Joan Rivers, a trailblazing comedian, left us today. Younger performers may not realize just how influential Rivers was because she had the rare ability to reinvent herself, her cultural and industry relevancy, repeatedly, in the face of brutal life and career events.
In the era of Betty Friedan's The Feminine Mystique and Second Wave Feminism, Joan Rivers, along with Phyllis Diller and Totie Fields, paved the way for female stand up comedians and a more honest and authentic way for women to be seen and heard. Sure, these women wore cocktail dresses, always had their hair done and the jewels on but instead of standing behind their men, they stood apart: on stage, in front of the country, speaking to how their husbands, kids and options disappointed them. Their gags were often self effacing but resonated a longing for something more substantial in life, something different. Something beyond housewife and parent. They voiced a gender-centered, societal anger in an era when righteously angry females were not accepted as a reality. They may seem quaint when compared to the comediennes of today, but stand up performers didn't broach the subject matter or employ the same dialectic these ladies used to create comedy in the late 50's through the 60's and 70's. They were trailblazers and audiences, especially women, embraced them and their truths. They showed every female comic who followed how to succeed in the biz and they did it in a man's world with all the attendant Mad Men style shit that entailed.
These ladies had to kiss, bite and then shake the hands that fed them because all the opportunities came courtesy of the same men and cultural constructs they were skewering in front of the camera. No way to make your own career opportunities. No independent production companies with alternative distribution pipelines. No YouTube and Twitter to build your grassroot fan base. No comedy festivals to be broadcast to a well targeted demographic. No reality shows to take the edge off your persona and convince the public you're really lovable in pseudo-private. Just seven minute sets on variety and talk shows and week after week of live shows for unknown audiences. While Fields succumbed to a pulmonary embolism at age 48 and Diller went the sitcom and film route eventually becoming a permanent guest star, Rivers went for broke. In the world of comedy, the late night talk show was and continues to be hallowed ground. It led to the prestige gigs of award show hosting and becoming a treasured national icon.
It put the performer and his pov into the homes of tens of millions of Americans five nights a week. A degree of influence no politician could hope to achieve. She made it to the mountain top and did so without taking the societal and gender-aware bite out of her humor. It was big news when she became the permanent Tonight Show sub for Johnny Carson and even bigger news when she chose to step out of the role of comedy consort and compete with him on her own show at a fledgling Fox network. The show failed miserably, her reputation was in tatters and she would find herself widowed a year later. A personal and professional disaster of which Rivers has written at length. But what a fabulous flame out! Here was a woman who could have settled in comfortably and profitably as Carson's substitute host. An ersatz talk show housewife. Keeping his show hosting dinner warm when he was off making bank in Vegas, emceeing the Oscars or vacationing with one of his real wives. Joan Rivers chose not to have a career in the shadow of a man while waiting for him to pass the torch in a decade or two, if the network suits didn't decide she wasn't attractive or young enough and kick her to the curb first. Rivers chose to stand on her own and let the chips fall where they may, all the while being portrayed as an ingrate bitch. Would a man ever be subjected to that level of degradation or would he get kudos for his independence, for taking his turn when opportunity knocked? Do we see this level of creative career risk today? It's hard to think of anything close. In an era of three networks and a shaky fourth being born and financed on the back of a cartoon family, Rivers' move was pure balls. When her show was cancelled, her professional reputation in the toilet and her manager/husband lost to suicide, she figured out how to create her comedic career all over again and make more money doing it. Knowing she had to stay relevant and independent for the rest of her days, she did just that. Broadway, a documentary, cable shows, award shows, books, product lines: Rivers embraced the times and new generations of audience, with a degree of success unmatched by other performers. Joan Rivers seemed to learn the universal life lesson that, at a core level, you can only depend on yourself and speak with your own authentic voice. Once you do, opportunities and options appear for as long as you want them. As a performer, that gift of independence allows you to take risks again and again, even when no one else will back you and long after the competition has fallen away.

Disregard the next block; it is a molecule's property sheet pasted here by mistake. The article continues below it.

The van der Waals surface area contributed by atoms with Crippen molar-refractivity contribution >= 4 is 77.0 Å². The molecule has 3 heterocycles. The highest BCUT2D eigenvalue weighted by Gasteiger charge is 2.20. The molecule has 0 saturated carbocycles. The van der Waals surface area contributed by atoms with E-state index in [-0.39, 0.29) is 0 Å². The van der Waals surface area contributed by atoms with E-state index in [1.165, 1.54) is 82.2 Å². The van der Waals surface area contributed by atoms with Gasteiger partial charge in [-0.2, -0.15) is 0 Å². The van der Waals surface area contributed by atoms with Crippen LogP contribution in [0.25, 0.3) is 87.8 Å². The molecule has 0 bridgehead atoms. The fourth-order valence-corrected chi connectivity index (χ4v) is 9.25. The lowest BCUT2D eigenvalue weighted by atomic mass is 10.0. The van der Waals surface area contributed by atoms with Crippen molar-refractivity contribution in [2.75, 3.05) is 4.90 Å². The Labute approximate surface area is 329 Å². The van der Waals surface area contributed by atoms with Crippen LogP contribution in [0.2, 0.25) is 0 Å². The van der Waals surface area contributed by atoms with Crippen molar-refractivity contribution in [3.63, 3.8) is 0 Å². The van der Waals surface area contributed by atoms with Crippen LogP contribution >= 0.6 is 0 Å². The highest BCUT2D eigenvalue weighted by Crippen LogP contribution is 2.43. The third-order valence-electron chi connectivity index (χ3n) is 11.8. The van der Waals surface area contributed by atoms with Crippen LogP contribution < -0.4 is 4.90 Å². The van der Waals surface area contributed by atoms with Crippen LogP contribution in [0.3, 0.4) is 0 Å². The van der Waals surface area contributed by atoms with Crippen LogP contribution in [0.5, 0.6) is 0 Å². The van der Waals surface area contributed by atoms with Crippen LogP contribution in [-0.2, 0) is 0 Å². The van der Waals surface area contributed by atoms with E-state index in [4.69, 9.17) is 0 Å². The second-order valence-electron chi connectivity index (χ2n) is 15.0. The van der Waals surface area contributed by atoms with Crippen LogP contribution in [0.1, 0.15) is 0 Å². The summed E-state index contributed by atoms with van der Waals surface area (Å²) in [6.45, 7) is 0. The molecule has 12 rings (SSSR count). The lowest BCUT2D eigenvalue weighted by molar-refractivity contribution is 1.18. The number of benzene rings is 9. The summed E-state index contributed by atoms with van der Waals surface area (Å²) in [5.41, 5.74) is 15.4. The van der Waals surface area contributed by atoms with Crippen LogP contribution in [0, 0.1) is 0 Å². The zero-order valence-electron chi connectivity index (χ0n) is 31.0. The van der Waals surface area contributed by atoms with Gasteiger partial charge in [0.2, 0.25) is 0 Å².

I don't believe we'd have the biting, risk taking, sometimes shocking, on-the-nose comedy and creativity of Roseanne, Wanda Sykes, Amy Schumer or Leslie Jones, if Joan Rivers and her contemporaries hadn't paved the way. We still don't have a woman in the influential 11:30pm (or even 12:30pm) talk show host seat with one of the big networks, though the positions have changed hands a dozen times with lesser known talents, since Rivers had her turn.
Now is a great time to watch Rivers' seminal stand up routines on YouTube, her appearance on Louie, the 2010 documentary, Joan Rivers: A Piece of Work or read her 2012 Hollywood Reporter article and consider what it took to get to a place where a woman had the chance to risk it all and the epic bravery it took to seize those opportunities, deal with the consequences and rise again.
Bravo, Joan Rivers. Bravo.